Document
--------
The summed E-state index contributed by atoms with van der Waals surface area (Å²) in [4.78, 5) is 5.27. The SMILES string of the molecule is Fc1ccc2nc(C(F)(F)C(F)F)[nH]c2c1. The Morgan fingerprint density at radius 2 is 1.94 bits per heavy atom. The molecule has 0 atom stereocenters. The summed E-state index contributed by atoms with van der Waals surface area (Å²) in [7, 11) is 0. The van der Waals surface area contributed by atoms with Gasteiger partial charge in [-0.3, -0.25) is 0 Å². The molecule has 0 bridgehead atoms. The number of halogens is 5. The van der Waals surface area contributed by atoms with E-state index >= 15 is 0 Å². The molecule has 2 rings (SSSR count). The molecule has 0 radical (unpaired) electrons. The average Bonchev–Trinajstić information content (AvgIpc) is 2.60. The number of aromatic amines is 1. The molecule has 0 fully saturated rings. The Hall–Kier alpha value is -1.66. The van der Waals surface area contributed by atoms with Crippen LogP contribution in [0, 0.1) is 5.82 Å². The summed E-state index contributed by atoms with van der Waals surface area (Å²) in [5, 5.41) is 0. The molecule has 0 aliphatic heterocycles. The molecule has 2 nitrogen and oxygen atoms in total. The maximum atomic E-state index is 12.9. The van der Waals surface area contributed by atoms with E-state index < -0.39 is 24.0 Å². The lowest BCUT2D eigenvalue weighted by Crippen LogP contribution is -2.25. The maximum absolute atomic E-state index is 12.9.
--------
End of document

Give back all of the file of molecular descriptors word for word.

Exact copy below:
The summed E-state index contributed by atoms with van der Waals surface area (Å²) in [4.78, 5) is 5.27. The SMILES string of the molecule is Fc1ccc2nc(C(F)(F)C(F)F)[nH]c2c1. The Morgan fingerprint density at radius 2 is 1.94 bits per heavy atom. The molecule has 0 atom stereocenters. The summed E-state index contributed by atoms with van der Waals surface area (Å²) in [7, 11) is 0. The van der Waals surface area contributed by atoms with Gasteiger partial charge in [-0.3, -0.25) is 0 Å². The molecule has 0 bridgehead atoms. The number of halogens is 5. The van der Waals surface area contributed by atoms with E-state index >= 15 is 0 Å². The molecule has 2 rings (SSSR count). The molecule has 0 radical (unpaired) electrons. The average Bonchev–Trinajstić information content (AvgIpc) is 2.60. The number of aromatic amines is 1. The molecule has 0 fully saturated rings. The Hall–Kier alpha value is -1.66. The van der Waals surface area contributed by atoms with Crippen LogP contribution in [0, 0.1) is 5.82 Å². The summed E-state index contributed by atoms with van der Waals surface area (Å²) in [5, 5.41) is 0. The molecule has 0 aliphatic heterocycles. The molecule has 2 nitrogen and oxygen atoms in total. The maximum atomic E-state index is 12.9. The van der Waals surface area contributed by atoms with E-state index < -0.39 is 24.0 Å². The lowest BCUT2D eigenvalue weighted by Crippen LogP contribution is -2.25. The maximum absolute atomic E-state index is 12.9.